With edge on their side

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By TT Bureau
  • Published 21.08.08

No, not usually. Sure, if you look closely you will spot some grey hair and crow’s feet. But does he care? Rarely.

Men mature. What a lovely word, that. And women? They droop. Which is far more… droopy.

For a man, the thirties are thriving and if change must at all be made, it is time to upgrade from beer to whisky. For a woman, the thirties are fraught with danger, and it is time to buy a Rs 1,000 jar of anti-wrinkle cream to fight it off.

Blame it on what you will — conditioning, socialisation, vanity — there are few women who are stoic in the face of the tick-tock of the body clock. While for many men, it is a not unpleasant background beat. Some points on which the twain shall never meet...

Age & grooming


“The size of your car makes up for the size of your belly,” says 40-something Shumone Chatterjee. “The theory dates back to ancient times. Men were known for their deeds. Even today, a man is known by his accomplishments, little by his looks. Beauty is the forte of women,” adds the managing director of Levi Strauss (India) Pvt Ltd.

So, who cares if you have gone soft around the centre, bald around the crown and crinkly around the eyes? It’s nothing money, material possessions and a mid-life crisis can’t solve.

Pierce Brosnan and Meryl Streep: Age can be kind, too

Twenty-nine-year-old software engineer Siddharth Roy is “cool” about turning 30 this September. “I was never expected to be a hunk. I was expected to do well in academics. To crack JEE or IIT,” he shrugs. “While the occasional thought does go out to strands of hair that were left behind on the pillow in the morning and the increasing waist line, there is nothing really to get freaked out about,” he points out.

A certain urbane lifestyle has made age for the man almost an asset. “A man has a car at 25 and a second one at 32. He goes for a drink, or for a movie to the multiplex. Personal grooming becomes important,” says Shumone.

“Men are more systematic and logical in their approach,” feels hair and skin expert and t2 columnist Priscilla Corner. “Around 40 per cent of Indian men today are conscious about weight and hair loss,” she says. But that doesn’t mean they lose sleep over it.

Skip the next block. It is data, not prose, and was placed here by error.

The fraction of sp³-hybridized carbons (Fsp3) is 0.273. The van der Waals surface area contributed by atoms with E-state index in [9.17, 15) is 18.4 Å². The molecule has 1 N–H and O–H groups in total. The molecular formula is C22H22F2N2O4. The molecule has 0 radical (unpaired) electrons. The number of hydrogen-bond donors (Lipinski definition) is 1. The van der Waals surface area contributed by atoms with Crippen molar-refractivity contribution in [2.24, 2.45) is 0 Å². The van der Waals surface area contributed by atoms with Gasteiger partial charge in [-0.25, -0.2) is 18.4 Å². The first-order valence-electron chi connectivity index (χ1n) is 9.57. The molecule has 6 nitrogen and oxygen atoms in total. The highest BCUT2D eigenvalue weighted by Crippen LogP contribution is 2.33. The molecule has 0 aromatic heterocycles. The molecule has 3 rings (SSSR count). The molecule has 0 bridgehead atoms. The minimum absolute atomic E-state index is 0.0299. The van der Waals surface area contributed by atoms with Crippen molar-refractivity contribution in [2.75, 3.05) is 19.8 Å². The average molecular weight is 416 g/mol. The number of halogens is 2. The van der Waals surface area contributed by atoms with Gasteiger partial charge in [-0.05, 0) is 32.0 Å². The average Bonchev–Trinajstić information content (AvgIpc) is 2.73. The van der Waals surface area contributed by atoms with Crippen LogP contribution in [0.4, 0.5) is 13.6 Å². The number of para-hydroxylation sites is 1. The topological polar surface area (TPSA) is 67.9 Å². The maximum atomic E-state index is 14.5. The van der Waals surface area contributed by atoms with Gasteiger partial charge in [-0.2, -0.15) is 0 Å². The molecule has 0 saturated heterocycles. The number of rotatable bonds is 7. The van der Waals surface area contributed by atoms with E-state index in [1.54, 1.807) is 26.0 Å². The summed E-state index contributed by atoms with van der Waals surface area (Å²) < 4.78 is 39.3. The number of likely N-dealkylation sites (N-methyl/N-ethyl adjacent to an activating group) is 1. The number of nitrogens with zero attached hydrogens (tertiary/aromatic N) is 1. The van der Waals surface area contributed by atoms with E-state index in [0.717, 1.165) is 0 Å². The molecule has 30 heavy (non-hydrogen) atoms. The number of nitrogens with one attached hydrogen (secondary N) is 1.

In his free time, Shumone plays his guitar, Siddharth prefers chilling before the television over hours spent at spa or gym. They have chosen to un-enslave themselves.


“Robert Redford’s lines of distinction are my old-age wrinkles,” Jane Fonda has said. And nothing has changed since then. If anything, it is worse in this age of expression-stealing Botox and collagen fillers. When skin smooth as a baby’s bottom is only a pinprick and some botulism away, is there any excuse for looking haggard?

“The television, magazines, hoardings… they are all saying it. If you have to be the best mummy, look your best; if you want to be the most loved wife, look your best; if you want to be a success story at your job, look your best,” says 27-year-old Reshmi Ghosh. It’s true when you’re 27, it’s true when you’re 37. And at 47 too, when none but the most genetically or surgically blessed are exempt from the ravages of time.

But whether you choose to point fingers at the beauty-product peddler or the insecure consumer, somewhere the two paths cross to create a veritable buffet of pots and tubes on every shop shelf, all promising youth everlasting. And the crores of rupees spent purchasing them are proof that these products are filling a need (though what exactly that need is remains far murkier territory). And unlike the fairness segment, the anti-wrinkle salesmen are focussing squarely on women.

Public relations professional Somini Sen Dua feels the pressures come from many fronts. “Her looks are almost like an identity,” she says. The words ‘once upon a time’ become the most dreaded for any women. Like software professional Avantika Kar, who at 24 has already started worrying about the effects age must have. “I want to look good even at 50. I don’t want men exclaiming, she was an item, once!” Diet, yoga, under-eye cream, facials are all part of her essential armoury.

“A lot of women want to try out anything and everything new in the market, all to look better, to stop ageing,” says Priscilla.